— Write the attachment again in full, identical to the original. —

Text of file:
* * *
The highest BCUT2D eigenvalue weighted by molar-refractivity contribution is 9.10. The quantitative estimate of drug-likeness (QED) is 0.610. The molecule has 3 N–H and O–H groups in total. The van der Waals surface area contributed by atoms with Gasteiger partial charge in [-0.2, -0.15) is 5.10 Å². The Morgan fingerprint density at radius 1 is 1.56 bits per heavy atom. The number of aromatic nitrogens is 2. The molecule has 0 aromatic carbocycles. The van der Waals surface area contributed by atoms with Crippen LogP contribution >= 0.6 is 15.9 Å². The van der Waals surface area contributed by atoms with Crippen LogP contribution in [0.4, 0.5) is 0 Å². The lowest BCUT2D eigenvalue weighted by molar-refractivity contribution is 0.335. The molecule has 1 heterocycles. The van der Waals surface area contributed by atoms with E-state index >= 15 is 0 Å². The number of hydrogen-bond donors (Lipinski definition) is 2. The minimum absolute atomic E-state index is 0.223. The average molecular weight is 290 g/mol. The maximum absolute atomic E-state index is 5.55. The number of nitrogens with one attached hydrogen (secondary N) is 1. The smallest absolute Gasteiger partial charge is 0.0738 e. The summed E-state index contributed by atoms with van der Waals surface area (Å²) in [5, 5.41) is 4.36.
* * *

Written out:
The highest BCUT2D eigenvalue weighted by molar-refractivity contribution is 9.10. The quantitative estimate of drug-likeness (QED) is 0.610. The molecule has 3 N–H and O–H groups in total. The van der Waals surface area contributed by atoms with Gasteiger partial charge in [-0.2, -0.15) is 5.10 Å². The Morgan fingerprint density at radius 1 is 1.56 bits per heavy atom. The number of aromatic nitrogens is 2. The molecule has 0 aromatic carbocycles. The van der Waals surface area contributed by atoms with Crippen LogP contribution >= 0.6 is 15.9 Å². The van der Waals surface area contributed by atoms with Crippen LogP contribution in [0.4, 0.5) is 0 Å². The lowest BCUT2D eigenvalue weighted by molar-refractivity contribution is 0.335. The molecule has 1 heterocycles. The van der Waals surface area contributed by atoms with E-state index >= 15 is 0 Å². The number of hydrogen-bond donors (Lipinski definition) is 2. The minimum absolute atomic E-state index is 0.223. The average molecular weight is 290 g/mol. The maximum absolute atomic E-state index is 5.55. The number of nitrogens with one attached hydrogen (secondary N) is 1. The smallest absolute Gasteiger partial charge is 0.0738 e. The summed E-state index contributed by atoms with van der Waals surface area (Å²) in [5, 5.41) is 4.36.